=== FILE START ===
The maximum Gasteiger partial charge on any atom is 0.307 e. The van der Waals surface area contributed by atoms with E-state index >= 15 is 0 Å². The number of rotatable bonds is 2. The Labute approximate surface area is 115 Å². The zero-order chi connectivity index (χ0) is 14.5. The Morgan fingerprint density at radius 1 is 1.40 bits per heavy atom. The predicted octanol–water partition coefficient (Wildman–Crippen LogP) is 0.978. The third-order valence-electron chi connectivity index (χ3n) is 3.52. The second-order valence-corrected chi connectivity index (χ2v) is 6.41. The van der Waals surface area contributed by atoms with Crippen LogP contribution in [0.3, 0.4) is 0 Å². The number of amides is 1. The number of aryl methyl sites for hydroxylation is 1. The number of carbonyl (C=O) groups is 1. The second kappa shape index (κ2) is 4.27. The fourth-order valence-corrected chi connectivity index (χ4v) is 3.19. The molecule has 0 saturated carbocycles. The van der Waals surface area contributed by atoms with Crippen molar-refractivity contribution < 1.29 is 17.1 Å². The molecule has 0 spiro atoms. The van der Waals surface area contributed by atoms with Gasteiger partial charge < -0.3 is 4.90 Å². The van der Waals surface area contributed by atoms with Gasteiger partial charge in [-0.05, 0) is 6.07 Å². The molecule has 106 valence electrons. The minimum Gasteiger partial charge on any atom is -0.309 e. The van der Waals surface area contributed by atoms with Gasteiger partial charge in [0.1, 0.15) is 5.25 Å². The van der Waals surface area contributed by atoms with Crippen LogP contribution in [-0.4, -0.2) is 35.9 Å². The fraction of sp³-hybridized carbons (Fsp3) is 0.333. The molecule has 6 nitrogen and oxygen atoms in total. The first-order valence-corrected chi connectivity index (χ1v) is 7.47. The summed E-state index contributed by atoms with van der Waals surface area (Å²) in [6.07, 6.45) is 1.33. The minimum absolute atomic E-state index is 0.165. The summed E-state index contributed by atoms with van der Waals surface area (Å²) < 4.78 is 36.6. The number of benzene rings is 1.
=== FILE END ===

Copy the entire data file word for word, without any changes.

The maximum Gasteiger partial charge on any atom is 0.307 e. The van der Waals surface area contributed by atoms with E-state index >= 15 is 0 Å². The number of rotatable bonds is 2. The Labute approximate surface area is 115 Å². The zero-order chi connectivity index (χ0) is 14.5. The Morgan fingerprint density at radius 1 is 1.40 bits per heavy atom. The predicted octanol–water partition coefficient (Wildman–Crippen LogP) is 0.978. The third-order valence-electron chi connectivity index (χ3n) is 3.52. The second-order valence-corrected chi connectivity index (χ2v) is 6.41. The van der Waals surface area contributed by atoms with Crippen LogP contribution in [0.3, 0.4) is 0 Å². The number of amides is 1. The number of aryl methyl sites for hydroxylation is 1. The number of carbonyl (C=O) groups is 1. The second kappa shape index (κ2) is 4.27. The fourth-order valence-corrected chi connectivity index (χ4v) is 3.19. The molecule has 0 saturated carbocycles. The van der Waals surface area contributed by atoms with Crippen molar-refractivity contribution < 1.29 is 17.1 Å². The molecule has 0 spiro atoms. The van der Waals surface area contributed by atoms with Gasteiger partial charge < -0.3 is 4.90 Å². The van der Waals surface area contributed by atoms with Gasteiger partial charge in [-0.05, 0) is 6.07 Å². The molecule has 106 valence electrons. The minimum Gasteiger partial charge on any atom is -0.309 e. The van der Waals surface area contributed by atoms with Gasteiger partial charge in [0.1, 0.15) is 5.25 Å². The van der Waals surface area contributed by atoms with Crippen LogP contribution in [-0.4, -0.2) is 35.9 Å². The fraction of sp³-hybridized carbons (Fsp3) is 0.333. The molecule has 6 nitrogen and oxygen atoms in total. The first-order valence-corrected chi connectivity index (χ1v) is 7.47. The summed E-state index contributed by atoms with van der Waals surface area (Å²) in [6.07, 6.45) is 1.33. The minimum absolute atomic E-state index is 0.165. The summed E-state index contributed by atoms with van der Waals surface area (Å²) < 4.78 is 36.6. The number of benzene rings is 1.